Wednesday, January 27, 2010

A Visit to the Mayan Pyramids at Tikal

Tikal is an old complex of Mayan pyramids and temples. They started building them about 2300 years ago. The rainforest has reclaimed most of this place, but what is visible of the pyramids is amazing. Tikal is inside a huge national park in Guatemala where all the plants and animals are protected.

We walked a long way before we ever saw a pyramid. On our way, we saw many birds like the crested quan, motmots and ruby araucaria (small toucans) as well as noisy howler monkeys. Then we saw a giant amazing superb ceiba tree. The Maya thought about the ceiba tree as being an axle of the Earth and that it was a very sacred tree. I can see why because of its super size and jutting buttress like roots. The rainforest canopy felt like a giant green tree tent because there were so many leaves and trees.

Think of walking through a deep deep leafy rainforest and boom, all of a sudden, a giant grey and mossy green limestone pyramid appeared almost out of the air. We were then in a big grassy field called the Grand Plaza which was surrounded by gi-normous pyramids. Some of the pyramids were the size of 20 story buildings. Oscillated turkeys and coatimundi played in the grass around us. One coatimundi had even toppled over a garbage can which we turned back over. But the coatimundi soon toppled it over again and our good deed was quickly undone.

As we climbed the huge pyramid steps we felt very small, just like the leaf cutter ants that also played in the plaza. It took a lot of energy and time to climb them. Each step came up to my thighs so it was like climbing a big limestone mountain block by block. I had to take a lot of breaks because it was so steep. We finally made it to the top the giant pyramid. There was a room and an incredible view of the surrounding pyramids and rainforest. We climbed lots of pyramids in this way. This made me feel like I was on the tippy top of the world. I’m sure that’s what the Mayan’s felt too. The Mayans must have been great architects to have built those giants. They didn’t have cranes, bull dozers, or any of the modern technology that we have today. So if you have the chance, go there.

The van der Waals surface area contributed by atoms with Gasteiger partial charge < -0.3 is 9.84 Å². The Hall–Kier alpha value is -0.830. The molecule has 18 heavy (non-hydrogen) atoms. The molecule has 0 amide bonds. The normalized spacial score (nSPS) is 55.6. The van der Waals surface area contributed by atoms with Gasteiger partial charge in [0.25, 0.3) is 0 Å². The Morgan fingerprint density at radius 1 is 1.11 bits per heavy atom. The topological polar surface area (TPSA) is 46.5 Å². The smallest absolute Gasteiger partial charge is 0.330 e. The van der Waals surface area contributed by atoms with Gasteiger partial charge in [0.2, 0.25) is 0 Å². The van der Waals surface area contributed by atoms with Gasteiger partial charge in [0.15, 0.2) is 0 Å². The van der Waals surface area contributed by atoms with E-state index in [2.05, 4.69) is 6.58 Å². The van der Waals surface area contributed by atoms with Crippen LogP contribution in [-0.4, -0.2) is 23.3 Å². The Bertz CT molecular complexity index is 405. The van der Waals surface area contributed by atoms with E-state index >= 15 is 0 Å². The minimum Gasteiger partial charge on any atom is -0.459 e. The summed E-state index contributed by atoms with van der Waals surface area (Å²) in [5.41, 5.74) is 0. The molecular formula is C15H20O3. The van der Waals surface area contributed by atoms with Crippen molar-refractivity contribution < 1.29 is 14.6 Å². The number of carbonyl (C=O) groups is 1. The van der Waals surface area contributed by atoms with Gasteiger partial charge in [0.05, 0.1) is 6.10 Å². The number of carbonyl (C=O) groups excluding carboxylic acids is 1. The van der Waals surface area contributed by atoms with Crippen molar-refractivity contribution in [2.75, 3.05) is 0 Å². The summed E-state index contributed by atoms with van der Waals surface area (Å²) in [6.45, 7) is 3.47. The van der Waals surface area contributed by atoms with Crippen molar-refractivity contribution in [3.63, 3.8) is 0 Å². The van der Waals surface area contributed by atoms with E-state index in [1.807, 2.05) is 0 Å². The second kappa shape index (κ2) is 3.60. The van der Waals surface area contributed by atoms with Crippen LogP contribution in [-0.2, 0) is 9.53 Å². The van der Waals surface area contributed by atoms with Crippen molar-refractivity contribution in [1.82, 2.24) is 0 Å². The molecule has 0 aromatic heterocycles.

Friday, January 22, 2010

Trip to the Blue Hole

This week we set off in the Miss Callie, the marine station’s 22 ft motor boat to the Blue Hole for a snorkeling expedition. Although being a bright sunny calm day, we met with some big swells when we got out in the open water. As we got closer to the reef surrounding the Blue Hole the waves calmed down and we skimmed across bright turquoise blue waters. There we were able to find a good snorkeling spot. If you don’t know about the Blue Hole, I’ll tell you a bit. The book says it is 1000 ft wide and 412 feet deep. This sink hole is believed to be the world’s largest blue hole. It is full of geological wonders and fascinating marine life such as giant stalactites. These structures formed in a dry cavern above sea level during glacial periods thousands of years ago. The sea level rose and the cave top collapsed creating this deep hole.

We had our snorkel trip around the edge of it. When we jumped off the boat all you could see was a deep dark blue abyss, as we swam closer to the reef, the rocky sandy bottom quickly rose up from the depths into a beautiful shallow coral reef filled with lots of colorful fish and interesting marine life. There were many kinds of parrotfish, with their strong beak like bills, munching algae off the corals and making sand. Yes the majority of beautiful white sand we enjoy around here is actually pooped out by the parrotfish. To give you an idea of their showy colors, they are given names like rainbow, stop light and red fin. Some of the other eye catchers are the purple and orange damselfish and the electric blue chromos. On the way back to the boat over that big hole we saw a big school of largish sized yellow tailed snapper, chubs, needle nosed ballyhoos and a couple of horse eyed jacks.